Each box has a one-inch crevice the bats use to enter their homes.
Arizona Game and Fish officials estimate about 1,000 bats spend the winter there instead of relocating to Mexico and 25,000 stick around Southern Arizona in the summer. Fortunately, the project team and Arizona Game and Fish Department have devised a plan to make sure the bats aren’t homeless.
The new bridge, which sits next to the old one, has seven bat boxes that replicate the conditions under which the mammals have been living. Each of the boxes has one-inch openings for the bats to crawl into. The boxes provide cooler conditions in the summer and warmer in the winter that bats like.
The old bridge will be coming down early next year and the team is spending time now making sure the bats find their new home. When the winged creatures take off at night, crews are sealing the areas where they have been resting. The construction team has been spraying bat urine on the boxes to draw the residents to their new homes.
Now that’s dedication, proving we’ll do whatever it takes to make clients happy, including those whose nightly foraging has become an enjoyable ritual for Tucson-area spectators.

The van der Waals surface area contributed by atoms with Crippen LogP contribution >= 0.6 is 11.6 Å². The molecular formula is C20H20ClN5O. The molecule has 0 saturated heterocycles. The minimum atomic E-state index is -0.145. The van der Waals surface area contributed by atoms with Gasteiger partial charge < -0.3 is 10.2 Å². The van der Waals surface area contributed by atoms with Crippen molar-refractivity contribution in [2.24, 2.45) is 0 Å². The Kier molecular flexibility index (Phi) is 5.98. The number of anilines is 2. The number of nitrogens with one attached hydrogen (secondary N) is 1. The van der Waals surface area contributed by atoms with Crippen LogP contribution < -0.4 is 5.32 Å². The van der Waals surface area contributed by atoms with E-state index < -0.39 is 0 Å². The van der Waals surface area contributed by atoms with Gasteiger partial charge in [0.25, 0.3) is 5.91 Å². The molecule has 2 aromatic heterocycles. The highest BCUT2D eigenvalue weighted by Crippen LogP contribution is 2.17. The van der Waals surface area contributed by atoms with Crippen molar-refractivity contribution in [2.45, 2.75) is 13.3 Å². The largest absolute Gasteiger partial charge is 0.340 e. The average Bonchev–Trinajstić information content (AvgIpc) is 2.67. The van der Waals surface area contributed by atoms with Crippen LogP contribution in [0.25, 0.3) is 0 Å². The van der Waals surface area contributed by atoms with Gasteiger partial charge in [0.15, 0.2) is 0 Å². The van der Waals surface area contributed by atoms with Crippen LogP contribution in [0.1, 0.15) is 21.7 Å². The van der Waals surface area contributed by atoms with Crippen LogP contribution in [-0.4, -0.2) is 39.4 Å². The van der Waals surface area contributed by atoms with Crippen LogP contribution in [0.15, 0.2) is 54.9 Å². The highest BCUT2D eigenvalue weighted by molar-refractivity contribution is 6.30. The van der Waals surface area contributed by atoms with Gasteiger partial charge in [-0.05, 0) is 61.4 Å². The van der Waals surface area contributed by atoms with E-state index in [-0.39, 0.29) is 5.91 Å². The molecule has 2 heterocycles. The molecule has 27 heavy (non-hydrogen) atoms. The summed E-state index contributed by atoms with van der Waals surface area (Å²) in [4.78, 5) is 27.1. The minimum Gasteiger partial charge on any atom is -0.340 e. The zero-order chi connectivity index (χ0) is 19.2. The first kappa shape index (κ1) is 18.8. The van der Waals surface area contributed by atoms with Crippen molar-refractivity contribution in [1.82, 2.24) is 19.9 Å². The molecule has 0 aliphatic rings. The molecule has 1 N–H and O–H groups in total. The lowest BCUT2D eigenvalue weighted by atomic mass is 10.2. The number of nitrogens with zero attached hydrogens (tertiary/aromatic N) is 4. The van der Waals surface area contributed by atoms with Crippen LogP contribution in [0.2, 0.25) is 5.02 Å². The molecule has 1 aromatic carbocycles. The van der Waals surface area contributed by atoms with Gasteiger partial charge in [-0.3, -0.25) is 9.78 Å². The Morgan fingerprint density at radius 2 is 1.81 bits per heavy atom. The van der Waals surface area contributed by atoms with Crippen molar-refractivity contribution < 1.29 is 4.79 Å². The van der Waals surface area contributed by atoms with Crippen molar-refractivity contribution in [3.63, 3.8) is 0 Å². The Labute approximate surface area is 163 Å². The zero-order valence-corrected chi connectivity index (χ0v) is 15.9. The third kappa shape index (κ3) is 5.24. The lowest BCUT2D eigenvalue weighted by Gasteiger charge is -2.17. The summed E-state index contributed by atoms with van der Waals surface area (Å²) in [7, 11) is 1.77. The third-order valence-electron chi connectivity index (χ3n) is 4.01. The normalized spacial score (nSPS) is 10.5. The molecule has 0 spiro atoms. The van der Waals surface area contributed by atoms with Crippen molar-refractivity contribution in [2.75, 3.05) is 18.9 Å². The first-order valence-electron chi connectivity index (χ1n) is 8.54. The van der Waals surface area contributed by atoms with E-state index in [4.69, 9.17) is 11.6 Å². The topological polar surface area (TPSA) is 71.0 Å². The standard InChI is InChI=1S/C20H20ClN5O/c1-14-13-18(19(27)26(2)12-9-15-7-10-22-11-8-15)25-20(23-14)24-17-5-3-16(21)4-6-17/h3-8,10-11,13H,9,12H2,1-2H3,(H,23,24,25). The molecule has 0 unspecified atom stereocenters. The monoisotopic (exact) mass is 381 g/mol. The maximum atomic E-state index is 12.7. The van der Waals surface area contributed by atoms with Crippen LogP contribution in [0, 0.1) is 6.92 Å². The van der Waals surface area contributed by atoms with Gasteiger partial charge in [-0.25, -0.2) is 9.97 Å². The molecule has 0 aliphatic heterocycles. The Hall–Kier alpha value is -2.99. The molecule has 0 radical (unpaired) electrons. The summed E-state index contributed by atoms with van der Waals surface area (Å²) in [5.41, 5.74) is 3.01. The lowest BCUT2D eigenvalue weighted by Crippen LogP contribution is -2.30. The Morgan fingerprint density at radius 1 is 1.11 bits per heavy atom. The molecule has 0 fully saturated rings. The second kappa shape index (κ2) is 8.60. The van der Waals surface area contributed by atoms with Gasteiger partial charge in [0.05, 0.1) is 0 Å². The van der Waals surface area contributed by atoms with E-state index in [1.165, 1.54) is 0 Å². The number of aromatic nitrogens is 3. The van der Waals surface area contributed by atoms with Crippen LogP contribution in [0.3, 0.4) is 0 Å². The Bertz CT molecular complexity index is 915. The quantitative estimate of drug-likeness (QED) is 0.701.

September 20, 2017
The consolidated rental car center at San Diego International Airport brings together 14 agencies under the same roof.
Sundt’s work at the consolidated rental car center at San Diego International Airport has landed a big award.
The project last week earned an Associated General Contractors Build San Diego Award for Excellence in Building Construction (Public Work). The center is a two-million-square-foot structure that brings 14 rental car companies together under one roof, including a customer service building, maintenance, fueling and washing and a 5,400-car ready/return area.
It’s the first major component of the airport’s long-range plan to reduce traffic congestion and bring passengers closer to transportation nodes. The centralized facility is helping improve air quality by cutting the number of shuttles around the airport from 81 to 16, all of which use alternative fuel.
The new rental car center is the largest concrete structure in San Diego and generated approximately 4,600 construction jobs. Local businesses received $186 million in construction contracts, including $70.4 million for small businesses.
Construction on the center, a joint venture with Austin Commercial, was completed in December 2015.